Posted: Feb-02-2005 at 10:50am
Hi guys quick question for you, i am widening my front border and need to move some lithodora. how well does it transplant? i planted 10 of these guys as 4' plants and only 4 of them survived but they are huge(and blooming right now). Just a few blooms on each plant but yea!
Posted: Feb-02-2005 at 3:05pm
Hope my experience wasn't normal--mine all died when I tried to transplant'em.
Their branches even died when something grew across the top of them.
Hoping someone will have better news,
Posted: Feb-02-2005 at 3:30pm
I tried transplanting old established, 2'X 3', Lithodora clumps and they all died. However, what worked was taking the younger sections that had rooted themselves from an older clump. Also, transplanting worked OK with 12' X 12' plants only when a large root 'ball' was included (and the soil didn't fall off!). This was in early spring. I was trying to move the plants because they were choking everything else out, and I got tired of pruning them.
Posted: Feb-03-2005 at 2:19pm
I also tried transplanting, and both the origional mother and the transplanted babies survived the first year, however, the second year they both slowly deteriorated and died, however my daughter's have not been messed with in about 8 years and they are still growing strong. I have a feeling the clue might be the size of the plants, as state by Verena, above.
Posted: Feb-03-2005 at 4:52pm You don't say what your site conditions are, sparklemama, but I would imagine that would also impact how well it transplants, based on my growing experience with this plant. It does best in full sun and good drainage. When in prime conditions (for instance, top of a rock wall) it does really well.
Posted: Feb-25-2005 at 2:39pm
I love thaying lithodora - I alwayth feel like I'm thpeaking with a lithp.
I'm glad this subject came up - I have some lithodora by the sidewalk that's been overgrown with grass, and I'm thinking the easiest way to dig out the grass is to dig it ALL up, then replant the lithodora. I'll be sure to take some stem cuttings and make sure they're rooted before I started digging.
Nice drought tolerant plant - nice texture and I love the color blue of the blooms.
Posted: Feb-25-2005 at 3:31pm
i know just how you feel Red. i also have some that is in a border with grass coming up in and all around the lithodora, every year i pull the grass up but i am thinking i will have to dig up the lithodora and deal with the grass. mabey hammer some metal or some kinda edging along the border to stop the grass form growing in there. let me know how your progject ends up.
Posted: Mar-17-2005 at 12:03am
sparklemama Hi ! I have a rock wall with about 30 ft of lithodora, most started as wee plants- but I had a freind give me two humungous lithodoras way back when. They looked mostly dead after a short time, so I cut them way back. This seemed to promote more growth from the roots. (I remember it took quite a while though. like it took a long while though.) I always water things that are newly planted for a yr when it's dry with more attention than established plants. They both did fine. This was top my rock wall. I have had tiny plants I let get dry in the wall die though. This year, I too, have to dig up some and replant to get grass out. Too much to just yank the tops of the grass off now. And I have really tried to get in there to weed it out. Saving the cuttings are a very good idea. I have never tried starting cuttings from them. That would be great. If I can do that I may plant some in the last ten feet or so. It is beautiful! Mass plantings are sooo gorgeous in the spring! I love these plants, too. Beautiful when they get huge ! And they are as Red Hare said wonderfully drought tolerant. I almost never bother to water mine now. Oh and- the bees & hummers like them - which is a grand bonus !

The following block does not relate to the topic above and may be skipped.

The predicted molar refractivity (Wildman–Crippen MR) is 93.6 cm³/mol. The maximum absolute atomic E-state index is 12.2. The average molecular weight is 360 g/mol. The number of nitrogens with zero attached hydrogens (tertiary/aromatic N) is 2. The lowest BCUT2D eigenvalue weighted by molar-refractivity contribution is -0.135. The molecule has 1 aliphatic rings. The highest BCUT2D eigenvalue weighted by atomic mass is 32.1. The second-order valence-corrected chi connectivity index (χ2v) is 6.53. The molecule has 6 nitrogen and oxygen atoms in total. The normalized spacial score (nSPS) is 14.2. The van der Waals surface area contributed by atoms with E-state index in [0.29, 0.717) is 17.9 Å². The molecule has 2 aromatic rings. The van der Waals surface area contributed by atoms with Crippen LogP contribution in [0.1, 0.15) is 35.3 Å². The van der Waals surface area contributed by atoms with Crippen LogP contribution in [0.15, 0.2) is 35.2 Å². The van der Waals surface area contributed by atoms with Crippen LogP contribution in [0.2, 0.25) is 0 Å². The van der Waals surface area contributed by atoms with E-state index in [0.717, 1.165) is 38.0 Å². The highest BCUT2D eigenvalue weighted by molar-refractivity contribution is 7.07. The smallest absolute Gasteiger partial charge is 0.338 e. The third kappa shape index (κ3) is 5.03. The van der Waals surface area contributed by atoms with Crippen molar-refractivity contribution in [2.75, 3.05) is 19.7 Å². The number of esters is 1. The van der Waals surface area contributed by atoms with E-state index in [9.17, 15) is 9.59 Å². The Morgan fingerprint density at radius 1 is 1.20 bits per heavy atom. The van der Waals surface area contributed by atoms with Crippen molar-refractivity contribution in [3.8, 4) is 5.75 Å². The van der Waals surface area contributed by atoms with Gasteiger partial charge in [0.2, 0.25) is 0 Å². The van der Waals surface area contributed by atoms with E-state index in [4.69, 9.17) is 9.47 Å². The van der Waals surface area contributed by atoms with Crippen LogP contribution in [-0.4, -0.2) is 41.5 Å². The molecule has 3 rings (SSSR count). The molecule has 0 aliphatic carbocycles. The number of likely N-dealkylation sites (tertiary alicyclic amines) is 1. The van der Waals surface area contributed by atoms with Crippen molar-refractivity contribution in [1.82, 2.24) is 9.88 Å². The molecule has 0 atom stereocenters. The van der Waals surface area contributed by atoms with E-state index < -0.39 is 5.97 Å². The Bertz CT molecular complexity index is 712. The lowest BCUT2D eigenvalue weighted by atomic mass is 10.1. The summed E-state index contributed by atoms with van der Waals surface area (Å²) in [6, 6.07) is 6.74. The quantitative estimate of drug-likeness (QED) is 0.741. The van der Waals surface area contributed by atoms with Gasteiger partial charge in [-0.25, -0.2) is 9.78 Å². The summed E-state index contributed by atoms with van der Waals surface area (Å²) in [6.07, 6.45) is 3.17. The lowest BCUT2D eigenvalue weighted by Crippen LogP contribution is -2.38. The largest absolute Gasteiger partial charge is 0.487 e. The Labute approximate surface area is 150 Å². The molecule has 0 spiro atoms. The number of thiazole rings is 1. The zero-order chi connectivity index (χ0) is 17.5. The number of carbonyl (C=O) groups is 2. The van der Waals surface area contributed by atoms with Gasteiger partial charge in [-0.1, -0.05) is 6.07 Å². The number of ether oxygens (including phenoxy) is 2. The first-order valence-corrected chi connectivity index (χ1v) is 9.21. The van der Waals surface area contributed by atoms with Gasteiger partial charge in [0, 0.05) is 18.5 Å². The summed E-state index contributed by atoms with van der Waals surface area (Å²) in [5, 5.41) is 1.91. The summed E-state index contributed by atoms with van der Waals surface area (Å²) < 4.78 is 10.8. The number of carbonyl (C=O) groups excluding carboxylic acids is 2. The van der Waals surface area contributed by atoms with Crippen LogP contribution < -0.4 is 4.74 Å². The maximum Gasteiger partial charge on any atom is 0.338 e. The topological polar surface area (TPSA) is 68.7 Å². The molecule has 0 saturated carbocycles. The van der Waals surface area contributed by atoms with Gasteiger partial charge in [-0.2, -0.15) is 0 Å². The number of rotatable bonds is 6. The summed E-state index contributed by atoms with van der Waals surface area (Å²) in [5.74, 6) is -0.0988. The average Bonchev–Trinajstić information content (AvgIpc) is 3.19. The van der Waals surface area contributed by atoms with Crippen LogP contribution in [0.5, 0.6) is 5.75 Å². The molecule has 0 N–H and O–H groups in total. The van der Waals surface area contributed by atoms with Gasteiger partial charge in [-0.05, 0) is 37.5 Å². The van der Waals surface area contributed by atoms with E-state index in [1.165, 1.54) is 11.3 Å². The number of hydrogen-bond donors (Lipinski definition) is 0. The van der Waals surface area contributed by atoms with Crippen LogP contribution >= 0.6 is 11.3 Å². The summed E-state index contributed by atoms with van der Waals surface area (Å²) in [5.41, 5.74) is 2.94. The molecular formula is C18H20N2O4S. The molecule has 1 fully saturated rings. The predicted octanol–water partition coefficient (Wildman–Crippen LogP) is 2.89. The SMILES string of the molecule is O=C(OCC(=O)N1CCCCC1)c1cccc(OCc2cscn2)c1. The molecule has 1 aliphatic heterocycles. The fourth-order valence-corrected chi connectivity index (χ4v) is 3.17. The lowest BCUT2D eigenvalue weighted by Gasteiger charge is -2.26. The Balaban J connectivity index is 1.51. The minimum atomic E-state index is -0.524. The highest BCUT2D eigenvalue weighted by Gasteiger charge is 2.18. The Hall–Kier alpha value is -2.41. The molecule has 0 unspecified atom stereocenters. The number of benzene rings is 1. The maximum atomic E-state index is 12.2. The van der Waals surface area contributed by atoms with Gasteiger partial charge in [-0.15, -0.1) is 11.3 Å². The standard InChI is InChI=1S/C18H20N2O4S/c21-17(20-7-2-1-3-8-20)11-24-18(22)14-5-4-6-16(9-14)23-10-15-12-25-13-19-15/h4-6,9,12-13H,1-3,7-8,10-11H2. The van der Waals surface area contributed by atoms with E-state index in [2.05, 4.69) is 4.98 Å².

Is there only one kind? Or more. The ones I bought were Grace Ward. Anyone know? Lisa??? I thought I seen one last year with a different name. I remember the flowers were exactly the same.
I like that Lisa- flowers do feed the soul.
Posted: Mar-17-2005 at 12:46pm
hi sydnie..sounds like you have had good results with your lithodora. Mine are doing well also, but i think i will take cuttings that way if i kill them by digging them up i will be set. i once had a lithodora with pale blue flowers and a white star-like center. i have no idea what the name of it was though, sorry. it ended up in the compost though but it was very beautiful.
Posted: Mar-17-2005 at 6:16pm
I googled last night and there are several different ones. That one with white in particular looked very pretty. I think most of the rest looked like the same plant. I think that they all like acidic soil. I know for sure Grace Ward does & I have plenty of that. My thought was if there are different kinds, maybe some are a bit sturdier than others, or maybe some do better or worse in less acidic soil.
Lithospermum 'Blue Star' syn. Lithodora diffusa 'Blue Star' This one sounds to me like it may not survive hard frosts unless well mulched. This may of been the one you had, since it has blue and white flowers. And this one too- Lithospermum 'Heavenly Blue' syn. Lithodora diffusa 'Heavenly Blue', same thing with the frost.
I live in the mountains and have never mulched Graceward, and she has never been bothered by the extreme cold. I always thought with the exception of the blue with white one Lithodora's were all the same. Apparently not. Live and learn. I was glad to get this information. I would like a blue and white one- but I want it to be quite frost hardy without mulching. I will keep looking. It gets cold here and mulching a plant hanging over a rock wall would be a pain. Don't worry- I also have killed off many many plants over the years. LOL. Don't you hate that !